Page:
When I talk to people, the issue of bonding keeps coming up. I think though, that bonding is an incorrect concept, I believe trust is a better word for it but, ah well, people can call it what they will.
Sure, it's nice to feed and groom your horse. He likes it and we as people are gratified by doing it. It helps you to get to know your horse better and the two of you can enjoy each other much like horses in the pasture who show affection with one another by grooming. Grooming is an important social skill in the herd. In general though, proper and frequent handling of horses helps them to be better "broke" in the sense of ease and safety (safety being a major issue).
But, I truly believe that there is no replacement for having a working relationship with your horse. No amount of grooming or cooing over a horse will give you that special relationship that working together as a team will. Horses are not big dogs, they do not feel loyalty or gratitiude just because you throw them a flake of hay. Feeding your horse treats by hand only spoils him and can create a nasty biting habit. Many horses who are spoiled through their owner's attempt to bond become resistant, stubborn, belligerant and even angry when asked to do something they don't want to do. Remember, horses are herd animals, not human buddies.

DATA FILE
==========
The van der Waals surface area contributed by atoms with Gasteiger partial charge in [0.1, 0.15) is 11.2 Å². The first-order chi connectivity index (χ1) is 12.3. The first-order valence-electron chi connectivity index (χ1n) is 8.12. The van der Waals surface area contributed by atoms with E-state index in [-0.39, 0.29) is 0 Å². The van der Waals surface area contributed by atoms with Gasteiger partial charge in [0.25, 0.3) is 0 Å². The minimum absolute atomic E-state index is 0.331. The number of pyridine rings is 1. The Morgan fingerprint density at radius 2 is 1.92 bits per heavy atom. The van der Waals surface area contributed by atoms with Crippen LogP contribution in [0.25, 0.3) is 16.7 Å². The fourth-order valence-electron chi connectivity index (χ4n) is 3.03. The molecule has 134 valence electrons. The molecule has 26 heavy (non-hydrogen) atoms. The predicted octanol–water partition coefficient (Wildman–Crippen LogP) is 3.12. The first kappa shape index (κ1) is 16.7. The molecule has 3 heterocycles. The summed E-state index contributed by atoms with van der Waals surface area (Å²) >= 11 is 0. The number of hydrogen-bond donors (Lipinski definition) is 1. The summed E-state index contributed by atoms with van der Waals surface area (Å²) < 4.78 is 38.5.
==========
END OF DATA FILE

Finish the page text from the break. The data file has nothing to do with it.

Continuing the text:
If you're having problems learning to ride your horse and work as a team with him, the solution will not come through spoiling him and just handling him from the ground. No amount of treats and petting will change a thing but your horse will be happy to take advantage of you in the meantime. To really be a team with your horse, you must build trust through riding and working with your horse. And if you aren't experienced enough to get through issues alone, you must find a coach, trainer or other person who is experienced in building teams.
Hopefully you got your horse with the intention of doing something with him and not just looking at him in the pasture so, next time you think about bonding, think about riding and building a trusting team instead. I hope this thought helps! See you next week, JD.